People have used marijuana, also called cannabis, for a variety of health conditions for at least 3,000 years. More recently, individual components of marijuana or similar synthetic substances have also been used for health purposes. These substances are called cannabinoids.
The U.S. Food and Drug Administration (FDA) hasn’t approved marijuana (the plant) for treating any health problems. However, New York State allow its use for certain health purposes. Whether marijuana has therapeutic benefits that outweigh its health risks is uncertain.
Medical marijuana is used to treat a number of different conditions, including:
A growing body of clinical research support the use of cannabis for the relief of some types of chronic pain, including neuropathic pain, and spasticity (ie, stiffness or tightness) associated with multiple sclerosis. In a recent comprehensive review of existing data on the health effects of cannabis and cannabinoids, the National Academies of Science concluded that adult patients with chronic pain who were treated with cannabis/cannabinoids were more likely to experience a clinically significant reduction in pain symptoms.
Studies also suggest some efficacy for cancer-related pain, migraines, and fibromyalgia, and other pain conditions. The key to using medical cannabis for pain is two-fold. For starters, a personalized approach is needed. Each person is different, and many adjustments may be needed to zero in on the dose that controls pain with minimal side effects. It’s also important to start on a low dose of THC and CBD.
Evidence from research indicates that conventional pharmaceutical intervention on opioid addiction through the use of buprenorphine and methadone pose the risk of harmful drug interaction and related overdose. Conventional research on cannabis affirms that the drug can be effective in opioid-induced pain relief and treatment of opioid addiction. The use of marijuana reduces cravings for heroin addicts while at the same time manages the withdrawal symptoms associated with the addiction to opiates. Recent preliminary findings suggest that marijuana could be an effective therapy in the management of opioid addiction. Current studies indicate that medical cannabis significantly leads to a 33% reduction in the use of opioids and opioid-related fatalities.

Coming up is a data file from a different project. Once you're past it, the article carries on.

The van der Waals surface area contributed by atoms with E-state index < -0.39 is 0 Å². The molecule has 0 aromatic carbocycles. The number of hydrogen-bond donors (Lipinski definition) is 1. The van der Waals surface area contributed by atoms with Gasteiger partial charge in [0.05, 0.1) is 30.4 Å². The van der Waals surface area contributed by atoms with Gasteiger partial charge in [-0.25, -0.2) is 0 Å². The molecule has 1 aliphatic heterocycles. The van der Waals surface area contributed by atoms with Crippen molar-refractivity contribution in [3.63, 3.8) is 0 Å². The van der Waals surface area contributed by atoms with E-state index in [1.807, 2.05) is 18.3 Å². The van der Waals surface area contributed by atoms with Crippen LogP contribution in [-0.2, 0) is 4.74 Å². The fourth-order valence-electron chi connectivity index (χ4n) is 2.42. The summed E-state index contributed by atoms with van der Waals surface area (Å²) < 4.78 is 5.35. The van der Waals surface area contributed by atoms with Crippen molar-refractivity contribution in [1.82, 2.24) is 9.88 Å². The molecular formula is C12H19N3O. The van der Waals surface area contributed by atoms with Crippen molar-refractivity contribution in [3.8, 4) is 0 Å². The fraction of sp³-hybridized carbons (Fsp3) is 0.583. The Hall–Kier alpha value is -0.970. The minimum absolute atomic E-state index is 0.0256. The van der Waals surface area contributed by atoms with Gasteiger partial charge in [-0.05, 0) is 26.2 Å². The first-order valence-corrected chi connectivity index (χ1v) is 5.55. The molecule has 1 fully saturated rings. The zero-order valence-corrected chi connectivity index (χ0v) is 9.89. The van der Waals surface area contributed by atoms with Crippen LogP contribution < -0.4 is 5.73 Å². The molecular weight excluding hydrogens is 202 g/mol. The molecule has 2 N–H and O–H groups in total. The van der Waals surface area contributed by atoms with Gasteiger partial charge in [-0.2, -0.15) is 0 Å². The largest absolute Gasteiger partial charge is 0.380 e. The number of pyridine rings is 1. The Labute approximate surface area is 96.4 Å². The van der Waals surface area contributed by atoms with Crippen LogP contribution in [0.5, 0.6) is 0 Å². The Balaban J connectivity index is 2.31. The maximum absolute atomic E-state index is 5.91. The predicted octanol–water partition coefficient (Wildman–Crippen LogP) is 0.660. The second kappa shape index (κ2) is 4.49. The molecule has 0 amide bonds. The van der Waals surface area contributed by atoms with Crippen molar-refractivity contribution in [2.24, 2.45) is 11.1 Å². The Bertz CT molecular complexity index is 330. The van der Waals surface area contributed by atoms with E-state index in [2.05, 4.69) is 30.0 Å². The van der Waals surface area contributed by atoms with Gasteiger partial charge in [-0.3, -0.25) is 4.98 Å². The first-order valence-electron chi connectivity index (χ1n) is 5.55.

Evidence suggests that oral cannabinoids are effective against nausea and vomiting caused by chemotherapy, and some small studies have found that smoked marijuana may also help to alleviate these symptoms.
A number of small studies of smoked marijuana found that it can be helpful in treating nausea and vomiting from cancer chemotherapy. A few studies have found that inhaled (smoked or vaporized) marijuana can be helpful treatment of neuropathic pain (pain caused by damaged nerves). Smoked marijuana has also helped improve food intake in HIV patients in studies. Studies have long shown that people who took marijuana extracts in clinical trials tended to need less pain medicine. More recently, scientists reported that THC and other cannabinoids such as CBD slow growth and/or cause death in certain types of cancer cells growing in lab dishes. Some animal studies also suggest certain cannabinoids may slow growth and reduce spread of some forms of cancer. There also have been some early clinical trials of cannabinoids in treating cancer in humans and more studies are planned. While the studies so far have shown that cannabinoids can be safe in treating cancer, they do not show that they help control or cure the disease.
Relying on marijuana alone as treatment while avoiding or delaying conventional medical care for cancer may have serious health consequences.